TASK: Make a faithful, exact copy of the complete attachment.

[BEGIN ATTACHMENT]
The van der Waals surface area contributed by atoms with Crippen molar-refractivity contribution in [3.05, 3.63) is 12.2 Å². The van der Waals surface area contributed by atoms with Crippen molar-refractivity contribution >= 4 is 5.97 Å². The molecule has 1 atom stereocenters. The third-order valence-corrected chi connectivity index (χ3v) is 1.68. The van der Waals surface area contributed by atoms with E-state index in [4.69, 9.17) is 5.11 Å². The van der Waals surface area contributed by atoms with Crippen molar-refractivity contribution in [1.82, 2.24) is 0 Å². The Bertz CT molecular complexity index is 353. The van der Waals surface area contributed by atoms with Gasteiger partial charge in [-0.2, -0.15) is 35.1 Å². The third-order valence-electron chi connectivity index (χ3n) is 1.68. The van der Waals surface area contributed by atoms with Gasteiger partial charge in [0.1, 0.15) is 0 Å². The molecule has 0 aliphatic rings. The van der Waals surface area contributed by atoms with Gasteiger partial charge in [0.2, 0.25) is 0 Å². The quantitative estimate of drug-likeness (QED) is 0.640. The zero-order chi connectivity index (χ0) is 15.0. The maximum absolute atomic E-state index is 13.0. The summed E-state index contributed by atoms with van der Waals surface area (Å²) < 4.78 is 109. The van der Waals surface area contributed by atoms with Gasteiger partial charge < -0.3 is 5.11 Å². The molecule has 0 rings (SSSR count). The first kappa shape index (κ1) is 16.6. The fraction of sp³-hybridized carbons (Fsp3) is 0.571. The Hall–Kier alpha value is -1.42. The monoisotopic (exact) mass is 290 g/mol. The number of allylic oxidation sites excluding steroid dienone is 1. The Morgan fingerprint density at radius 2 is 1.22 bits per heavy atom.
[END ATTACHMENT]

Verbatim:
The van der Waals surface area contributed by atoms with Crippen molar-refractivity contribution in [3.05, 3.63) is 12.2 Å². The van der Waals surface area contributed by atoms with Crippen molar-refractivity contribution >= 4 is 5.97 Å². The molecule has 1 atom stereocenters. The third-order valence-corrected chi connectivity index (χ3v) is 1.68. The van der Waals surface area contributed by atoms with E-state index in [4.69, 9.17) is 5.11 Å². The van der Waals surface area contributed by atoms with Crippen molar-refractivity contribution in [1.82, 2.24) is 0 Å². The Bertz CT molecular complexity index is 353. The van der Waals surface area contributed by atoms with Gasteiger partial charge in [-0.2, -0.15) is 35.1 Å². The third-order valence-electron chi connectivity index (χ3n) is 1.68. The van der Waals surface area contributed by atoms with Gasteiger partial charge in [0.1, 0.15) is 0 Å². The molecule has 0 aliphatic rings. The van der Waals surface area contributed by atoms with Gasteiger partial charge in [0.2, 0.25) is 0 Å². The quantitative estimate of drug-likeness (QED) is 0.640. The zero-order chi connectivity index (χ0) is 15.0. The maximum absolute atomic E-state index is 13.0. The summed E-state index contributed by atoms with van der Waals surface area (Å²) < 4.78 is 109. The van der Waals surface area contributed by atoms with Gasteiger partial charge < -0.3 is 5.11 Å². The molecule has 0 rings (SSSR count). The first kappa shape index (κ1) is 16.6. The fraction of sp³-hybridized carbons (Fsp3) is 0.571. The Hall–Kier alpha value is -1.42. The monoisotopic (exact) mass is 290 g/mol. The number of allylic oxidation sites excluding steroid dienone is 1. The Morgan fingerprint density at radius 2 is 1.22 bits per heavy atom.